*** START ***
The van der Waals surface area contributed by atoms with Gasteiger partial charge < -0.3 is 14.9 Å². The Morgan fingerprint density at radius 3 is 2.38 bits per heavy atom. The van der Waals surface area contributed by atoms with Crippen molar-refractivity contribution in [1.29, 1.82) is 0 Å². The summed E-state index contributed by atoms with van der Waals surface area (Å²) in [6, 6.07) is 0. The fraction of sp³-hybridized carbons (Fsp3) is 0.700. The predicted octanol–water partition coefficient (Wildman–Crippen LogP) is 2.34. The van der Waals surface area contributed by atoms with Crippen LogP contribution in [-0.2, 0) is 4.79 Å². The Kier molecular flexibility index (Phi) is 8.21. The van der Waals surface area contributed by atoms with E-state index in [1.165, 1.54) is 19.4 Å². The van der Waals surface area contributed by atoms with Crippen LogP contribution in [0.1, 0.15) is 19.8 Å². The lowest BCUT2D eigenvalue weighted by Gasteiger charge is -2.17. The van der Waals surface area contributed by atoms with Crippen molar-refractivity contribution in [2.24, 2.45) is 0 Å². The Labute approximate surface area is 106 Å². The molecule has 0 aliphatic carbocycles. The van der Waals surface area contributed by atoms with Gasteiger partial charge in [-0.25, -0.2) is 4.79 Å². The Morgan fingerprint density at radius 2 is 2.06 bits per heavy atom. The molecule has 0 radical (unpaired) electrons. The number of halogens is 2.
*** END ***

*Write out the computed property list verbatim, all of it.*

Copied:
The van der Waals surface area contributed by atoms with Gasteiger partial charge < -0.3 is 14.9 Å². The Morgan fingerprint density at radius 3 is 2.38 bits per heavy atom. The van der Waals surface area contributed by atoms with Crippen molar-refractivity contribution in [1.29, 1.82) is 0 Å². The summed E-state index contributed by atoms with van der Waals surface area (Å²) in [6, 6.07) is 0. The fraction of sp³-hybridized carbons (Fsp3) is 0.700. The predicted octanol–water partition coefficient (Wildman–Crippen LogP) is 2.34. The van der Waals surface area contributed by atoms with Crippen LogP contribution in [-0.2, 0) is 4.79 Å². The Kier molecular flexibility index (Phi) is 8.21. The van der Waals surface area contributed by atoms with E-state index in [1.165, 1.54) is 19.4 Å². The van der Waals surface area contributed by atoms with Crippen LogP contribution in [0.1, 0.15) is 19.8 Å². The lowest BCUT2D eigenvalue weighted by Gasteiger charge is -2.17. The van der Waals surface area contributed by atoms with Crippen molar-refractivity contribution in [2.24, 2.45) is 0 Å². The Labute approximate surface area is 106 Å². The molecule has 0 aliphatic carbocycles. The van der Waals surface area contributed by atoms with Gasteiger partial charge in [-0.25, -0.2) is 4.79 Å². The Morgan fingerprint density at radius 2 is 2.06 bits per heavy atom. The molecule has 0 radical (unpaired) electrons. The number of halogens is 2.